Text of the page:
Identification of four distinct genotypes of Candida dubliniensis and detection of microevolution in vitro and in vivo.
SourceJournal of Clinical Microbiology, 40, 2, (2002), pp. 556-574
Article / Letter to editor
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Journal of Clinical Microbiology
SubjectPathogenesis, epidemiology, and treatment of microbial infections; Pathogenese, epidemiologie en behandeling van microbiële infecties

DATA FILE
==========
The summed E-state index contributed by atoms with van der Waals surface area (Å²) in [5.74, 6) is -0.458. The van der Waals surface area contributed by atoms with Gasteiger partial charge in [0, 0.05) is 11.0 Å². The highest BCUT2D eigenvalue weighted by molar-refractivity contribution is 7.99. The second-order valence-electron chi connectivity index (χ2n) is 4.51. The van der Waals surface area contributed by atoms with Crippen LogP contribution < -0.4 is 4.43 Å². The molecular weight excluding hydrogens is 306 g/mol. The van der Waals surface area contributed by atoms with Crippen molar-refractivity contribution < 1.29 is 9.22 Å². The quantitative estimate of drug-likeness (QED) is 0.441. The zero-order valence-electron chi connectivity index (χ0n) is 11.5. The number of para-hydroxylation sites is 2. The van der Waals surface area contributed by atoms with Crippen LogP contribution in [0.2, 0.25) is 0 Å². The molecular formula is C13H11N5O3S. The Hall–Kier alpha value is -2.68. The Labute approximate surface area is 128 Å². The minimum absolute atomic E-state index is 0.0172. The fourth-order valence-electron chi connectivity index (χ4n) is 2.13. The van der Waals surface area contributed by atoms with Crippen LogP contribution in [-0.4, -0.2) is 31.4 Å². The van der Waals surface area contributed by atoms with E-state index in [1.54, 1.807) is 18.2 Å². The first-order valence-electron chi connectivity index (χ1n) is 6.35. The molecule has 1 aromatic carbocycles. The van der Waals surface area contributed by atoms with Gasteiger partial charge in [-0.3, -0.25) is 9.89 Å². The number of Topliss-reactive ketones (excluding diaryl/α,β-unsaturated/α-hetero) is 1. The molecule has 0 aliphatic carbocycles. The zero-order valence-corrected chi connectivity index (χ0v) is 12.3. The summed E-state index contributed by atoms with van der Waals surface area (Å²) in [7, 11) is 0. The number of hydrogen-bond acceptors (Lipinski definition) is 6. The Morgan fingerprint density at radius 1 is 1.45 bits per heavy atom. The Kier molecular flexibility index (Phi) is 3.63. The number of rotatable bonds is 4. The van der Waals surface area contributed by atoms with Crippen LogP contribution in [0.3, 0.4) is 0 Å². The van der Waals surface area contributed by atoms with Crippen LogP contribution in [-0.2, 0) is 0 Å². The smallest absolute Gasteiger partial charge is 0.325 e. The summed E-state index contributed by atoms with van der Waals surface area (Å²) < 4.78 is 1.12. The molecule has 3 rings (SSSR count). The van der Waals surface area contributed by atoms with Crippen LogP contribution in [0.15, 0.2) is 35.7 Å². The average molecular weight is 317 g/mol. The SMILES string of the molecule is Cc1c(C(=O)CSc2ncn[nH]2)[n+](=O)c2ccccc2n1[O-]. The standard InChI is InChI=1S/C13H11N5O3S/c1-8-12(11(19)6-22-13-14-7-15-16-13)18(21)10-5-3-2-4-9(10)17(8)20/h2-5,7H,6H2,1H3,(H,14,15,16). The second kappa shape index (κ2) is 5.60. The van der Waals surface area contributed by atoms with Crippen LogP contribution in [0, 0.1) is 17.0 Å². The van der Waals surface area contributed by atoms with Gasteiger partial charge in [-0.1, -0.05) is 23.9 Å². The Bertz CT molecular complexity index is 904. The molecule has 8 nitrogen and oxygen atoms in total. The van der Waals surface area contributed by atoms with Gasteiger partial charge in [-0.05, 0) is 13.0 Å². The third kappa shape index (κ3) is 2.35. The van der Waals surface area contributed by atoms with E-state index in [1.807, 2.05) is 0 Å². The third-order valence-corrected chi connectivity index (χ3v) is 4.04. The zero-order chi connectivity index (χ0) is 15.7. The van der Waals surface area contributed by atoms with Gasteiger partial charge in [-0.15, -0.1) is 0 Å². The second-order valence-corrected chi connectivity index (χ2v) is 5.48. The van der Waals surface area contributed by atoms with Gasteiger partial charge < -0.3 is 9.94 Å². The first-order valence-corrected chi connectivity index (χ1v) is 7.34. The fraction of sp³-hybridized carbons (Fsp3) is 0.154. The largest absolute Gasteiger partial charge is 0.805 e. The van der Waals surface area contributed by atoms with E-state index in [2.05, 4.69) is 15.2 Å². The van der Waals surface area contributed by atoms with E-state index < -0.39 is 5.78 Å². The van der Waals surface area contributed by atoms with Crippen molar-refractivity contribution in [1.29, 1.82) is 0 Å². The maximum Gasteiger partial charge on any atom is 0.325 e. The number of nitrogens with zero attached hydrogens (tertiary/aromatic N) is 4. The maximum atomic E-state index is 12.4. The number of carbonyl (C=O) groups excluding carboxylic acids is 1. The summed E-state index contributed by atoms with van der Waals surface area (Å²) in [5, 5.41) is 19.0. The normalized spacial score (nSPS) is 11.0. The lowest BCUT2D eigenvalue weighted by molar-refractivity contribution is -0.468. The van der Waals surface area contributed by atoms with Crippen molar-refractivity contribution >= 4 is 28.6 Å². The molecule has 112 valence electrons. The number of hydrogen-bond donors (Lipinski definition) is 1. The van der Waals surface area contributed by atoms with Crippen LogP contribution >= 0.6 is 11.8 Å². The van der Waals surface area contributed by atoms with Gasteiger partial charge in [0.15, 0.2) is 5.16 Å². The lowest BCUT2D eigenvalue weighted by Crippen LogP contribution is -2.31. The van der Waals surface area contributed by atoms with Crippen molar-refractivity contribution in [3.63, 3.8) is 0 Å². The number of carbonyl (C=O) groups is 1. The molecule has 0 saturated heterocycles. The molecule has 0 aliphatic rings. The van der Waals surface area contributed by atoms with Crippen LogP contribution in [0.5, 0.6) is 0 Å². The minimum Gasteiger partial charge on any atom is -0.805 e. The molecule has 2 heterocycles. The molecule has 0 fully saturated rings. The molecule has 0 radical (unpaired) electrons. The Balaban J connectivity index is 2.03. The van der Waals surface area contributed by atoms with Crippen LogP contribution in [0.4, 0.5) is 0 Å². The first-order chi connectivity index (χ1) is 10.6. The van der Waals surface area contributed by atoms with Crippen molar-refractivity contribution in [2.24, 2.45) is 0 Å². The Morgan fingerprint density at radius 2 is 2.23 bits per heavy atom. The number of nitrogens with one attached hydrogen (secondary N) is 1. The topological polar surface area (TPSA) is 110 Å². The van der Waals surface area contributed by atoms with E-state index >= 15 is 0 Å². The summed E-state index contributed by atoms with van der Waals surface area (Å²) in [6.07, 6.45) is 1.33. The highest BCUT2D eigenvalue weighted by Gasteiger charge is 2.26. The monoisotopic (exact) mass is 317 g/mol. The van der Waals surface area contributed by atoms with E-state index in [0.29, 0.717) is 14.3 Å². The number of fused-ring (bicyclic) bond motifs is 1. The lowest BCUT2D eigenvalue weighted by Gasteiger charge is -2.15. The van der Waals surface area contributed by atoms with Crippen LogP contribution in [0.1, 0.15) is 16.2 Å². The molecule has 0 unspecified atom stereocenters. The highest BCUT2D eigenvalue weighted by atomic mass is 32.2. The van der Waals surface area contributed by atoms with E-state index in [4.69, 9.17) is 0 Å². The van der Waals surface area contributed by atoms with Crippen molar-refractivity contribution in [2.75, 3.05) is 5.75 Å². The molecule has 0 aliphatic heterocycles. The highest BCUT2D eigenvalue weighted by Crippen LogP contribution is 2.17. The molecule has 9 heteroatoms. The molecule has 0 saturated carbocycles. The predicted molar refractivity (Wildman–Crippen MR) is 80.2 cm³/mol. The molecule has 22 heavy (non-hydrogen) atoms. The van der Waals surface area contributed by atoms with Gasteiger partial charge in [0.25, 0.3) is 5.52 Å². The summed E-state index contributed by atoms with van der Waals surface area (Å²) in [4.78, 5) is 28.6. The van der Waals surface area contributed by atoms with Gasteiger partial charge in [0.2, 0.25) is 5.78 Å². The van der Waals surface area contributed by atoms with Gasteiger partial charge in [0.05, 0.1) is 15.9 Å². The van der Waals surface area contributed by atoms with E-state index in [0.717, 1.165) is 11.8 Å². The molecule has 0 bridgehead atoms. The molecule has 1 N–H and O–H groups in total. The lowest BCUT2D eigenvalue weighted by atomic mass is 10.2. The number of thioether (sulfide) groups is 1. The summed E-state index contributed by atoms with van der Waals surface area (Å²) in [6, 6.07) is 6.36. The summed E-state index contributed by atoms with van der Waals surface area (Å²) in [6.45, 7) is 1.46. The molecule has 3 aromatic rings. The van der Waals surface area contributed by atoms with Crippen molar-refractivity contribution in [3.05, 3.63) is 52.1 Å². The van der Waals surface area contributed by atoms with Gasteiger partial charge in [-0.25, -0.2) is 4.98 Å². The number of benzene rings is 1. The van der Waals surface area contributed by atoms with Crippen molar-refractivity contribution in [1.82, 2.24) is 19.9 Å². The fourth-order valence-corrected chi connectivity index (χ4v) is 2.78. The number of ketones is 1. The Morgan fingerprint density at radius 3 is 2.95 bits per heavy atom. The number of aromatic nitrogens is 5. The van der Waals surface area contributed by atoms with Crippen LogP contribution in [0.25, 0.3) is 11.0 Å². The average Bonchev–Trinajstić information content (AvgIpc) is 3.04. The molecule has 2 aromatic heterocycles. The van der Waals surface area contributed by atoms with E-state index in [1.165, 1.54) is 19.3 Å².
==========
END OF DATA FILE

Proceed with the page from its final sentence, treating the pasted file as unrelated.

The present study investigates further the population structure of Candida dubliniensis and its ability to exhibit microevolution. Using 98 isolates (including 80 oral isolates) from 94 patients in 15 countries, we confirmed the existence of two distinct populations within the species C. dubliniensis, designated Cd25 group I and Cd25 group II, respectively, on the basis of DNA fingerprints generated with the C. dubliniensis-specific probe Cd25. The majority of Cd25 group I isolates (48 of 71, 67.6%) were from human immunodeficiency virus (HIV)-infected individuals, whereas the majority of Cd25 group II isolates (19 of 27, 70.4%) were from HIV-negative individuals (P < or = 0.001). Nucleotide sequence analysis of the internal transcribed spacer (ITS) regions of the rRNA genes from 19 representative isolates revealed the presence of four separate genotypes. All of the Cd25 group I isolates tested belonged to genotype 1, while the Cd25 group II population was comprised of three distinct genotypes (genotypes 2 to 4), which corresponded to distinct clades within the Cd25 group II population. These findings were confirmed using genotype-specific PCR primers with 70 isolates. We also showed that C. dubliniensis can exhibit microevolution in vivo and in vitro as occurs in other yeast species. DNA fingerprinting using the C. dubliniensis probes Cd25, Cd24, and Cd1 and karyotype analysis of multiple oral isolates recovered from the same specimen from each of eight separate patients revealed microevolution in six of eight of the clonal populations. Similarly, sequential clonal isolates from various anatomical sites in two separate patients exhibited microevolution. Microevolution was also shown to occur when two clinical isolates susceptible to fluconazole were exposed to the drug in vitro. The epidemiological significance of the four C. dubliniensis genotypes and the ability of C. dubliniensis to undergo microevolution has yet to be established.
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